A two-year study of healthy elders’ consumption of walnuts finds otherwise.
Researchers at Loma Linda University Health found that walnuts can be incorporated into the daily diet of healthy older people without having a negative impact on weight gain or weight management.
The findings, published September 18, 2018 in the journal Nutrients, expand the knowledge of how nuts can affect independent-living, predominantly healthy elderly people.
The study’s lead author, Edward Bitok, assistant professor at Loma Linda University (LLU) School of Allied Health Professions, said a widespread fallacy exists that the fats in nut cause weight gain, and therefore could lead to issues such as obesity or other weight-related health issues such as heart disease or diabetes. The research, however, shows that nuts are a healthful snack.
“Because of their high energy content, many people have believed the misconception that nuts cause unwanted weight gain, and avoid them altogether,” Bitok said. “This study helps us understand more about good fats versus bad fats.”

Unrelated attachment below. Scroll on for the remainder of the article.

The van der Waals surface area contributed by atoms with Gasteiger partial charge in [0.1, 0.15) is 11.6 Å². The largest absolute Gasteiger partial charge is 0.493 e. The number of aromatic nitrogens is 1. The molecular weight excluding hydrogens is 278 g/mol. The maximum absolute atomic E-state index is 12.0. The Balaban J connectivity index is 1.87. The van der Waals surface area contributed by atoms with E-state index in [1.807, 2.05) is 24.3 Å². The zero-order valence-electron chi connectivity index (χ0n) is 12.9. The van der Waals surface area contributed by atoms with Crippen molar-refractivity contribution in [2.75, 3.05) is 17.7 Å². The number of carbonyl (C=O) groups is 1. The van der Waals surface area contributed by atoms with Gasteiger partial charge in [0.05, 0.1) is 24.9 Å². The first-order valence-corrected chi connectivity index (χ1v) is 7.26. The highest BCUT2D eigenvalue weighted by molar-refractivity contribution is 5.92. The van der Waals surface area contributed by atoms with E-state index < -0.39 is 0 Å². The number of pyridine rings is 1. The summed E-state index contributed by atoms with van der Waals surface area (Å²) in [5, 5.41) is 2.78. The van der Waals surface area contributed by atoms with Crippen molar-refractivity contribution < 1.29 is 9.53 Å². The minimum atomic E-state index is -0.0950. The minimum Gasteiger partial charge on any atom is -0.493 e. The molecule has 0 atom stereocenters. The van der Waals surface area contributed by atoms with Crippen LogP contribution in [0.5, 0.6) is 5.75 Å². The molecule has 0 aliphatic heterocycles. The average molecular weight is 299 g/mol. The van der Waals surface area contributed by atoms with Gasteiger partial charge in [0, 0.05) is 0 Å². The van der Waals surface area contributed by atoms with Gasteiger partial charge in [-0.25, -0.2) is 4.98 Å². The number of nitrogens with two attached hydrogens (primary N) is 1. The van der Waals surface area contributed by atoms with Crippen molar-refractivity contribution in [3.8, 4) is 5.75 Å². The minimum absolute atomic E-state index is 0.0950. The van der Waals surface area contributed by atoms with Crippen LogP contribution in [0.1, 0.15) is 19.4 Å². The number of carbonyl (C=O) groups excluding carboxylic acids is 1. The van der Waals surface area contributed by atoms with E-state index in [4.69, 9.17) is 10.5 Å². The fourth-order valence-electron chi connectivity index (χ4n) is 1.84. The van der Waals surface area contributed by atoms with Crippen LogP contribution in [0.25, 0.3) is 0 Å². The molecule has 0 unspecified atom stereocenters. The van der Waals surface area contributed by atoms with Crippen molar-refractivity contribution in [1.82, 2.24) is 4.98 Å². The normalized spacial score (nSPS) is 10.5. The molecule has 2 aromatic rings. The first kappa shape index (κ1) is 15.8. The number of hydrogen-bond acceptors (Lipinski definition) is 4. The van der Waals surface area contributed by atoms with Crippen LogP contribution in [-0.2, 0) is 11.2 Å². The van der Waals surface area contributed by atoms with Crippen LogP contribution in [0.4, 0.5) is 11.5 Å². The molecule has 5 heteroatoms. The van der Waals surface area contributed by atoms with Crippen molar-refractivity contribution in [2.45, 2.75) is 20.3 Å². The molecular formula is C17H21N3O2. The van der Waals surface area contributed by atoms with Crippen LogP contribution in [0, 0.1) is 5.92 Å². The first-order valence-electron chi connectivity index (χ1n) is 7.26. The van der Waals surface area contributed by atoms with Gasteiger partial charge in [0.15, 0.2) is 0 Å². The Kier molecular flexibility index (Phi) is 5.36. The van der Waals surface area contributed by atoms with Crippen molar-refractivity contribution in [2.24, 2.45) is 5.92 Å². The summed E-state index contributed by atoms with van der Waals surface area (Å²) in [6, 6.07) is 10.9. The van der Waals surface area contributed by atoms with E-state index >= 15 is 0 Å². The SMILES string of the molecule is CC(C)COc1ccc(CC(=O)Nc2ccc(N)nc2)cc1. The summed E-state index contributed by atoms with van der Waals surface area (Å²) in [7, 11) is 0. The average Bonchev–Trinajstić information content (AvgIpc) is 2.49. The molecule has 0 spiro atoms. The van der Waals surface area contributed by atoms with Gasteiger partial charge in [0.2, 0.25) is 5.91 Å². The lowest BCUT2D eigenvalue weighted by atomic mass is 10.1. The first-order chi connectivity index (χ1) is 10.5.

The study was titled, “Effects of Long-Term Walnut Supplementation on Body Weight in Free-Living Elderly: Results of a Randomized Controlled Trial,” and was a sub-study of the Walnuts and Healthy Aging Study (WAHA), the first large study to test if walnuts play a part in healthy aging.
The WAHA study was a two-year trial supported by a grant from by the California Walnut Board and Commission, which tested how daily consumption of walnuts was associated with age-related cognitive decline and macular degeneration in seniors. “We wanted to provide research disproving the idea that the fats in nuts are unhealthy and cause weight gain,” Bitok said. “We conducted this study mainly to determine if subjects eating walnuts were at greater risk of weight gain compared to those who didn’t consume walnuts.”
Prior studies examining walnut consumption and body weight have focused on younger individuals and for shorter durations. “Research on long-term intake of walnuts and their effect on body weight in older adults has been lacking, and we wanted to close that gap,” Bitok said.
Bitok, who was a doctoral student at LLU School of Public Health at the time of the study, worked closely with co-author Joan Sabate, executive director of the Center for Nutrition, Healthy Lifestyle and Prevention Center at the School of Public Health, and the principal investigator for the WAHA study.
“Our hope was that seniors would be able to include nuts in their diet without concern for weight gain,” Sabate said. “Indeed, this was demonstrated in the study.”
The study looked at 307 participants between the ages of 63 and 79 who were healthy, free-living seniors residing within a 60-mile radius of Loma Linda University. The study began in October 2012 and ended in July 2016.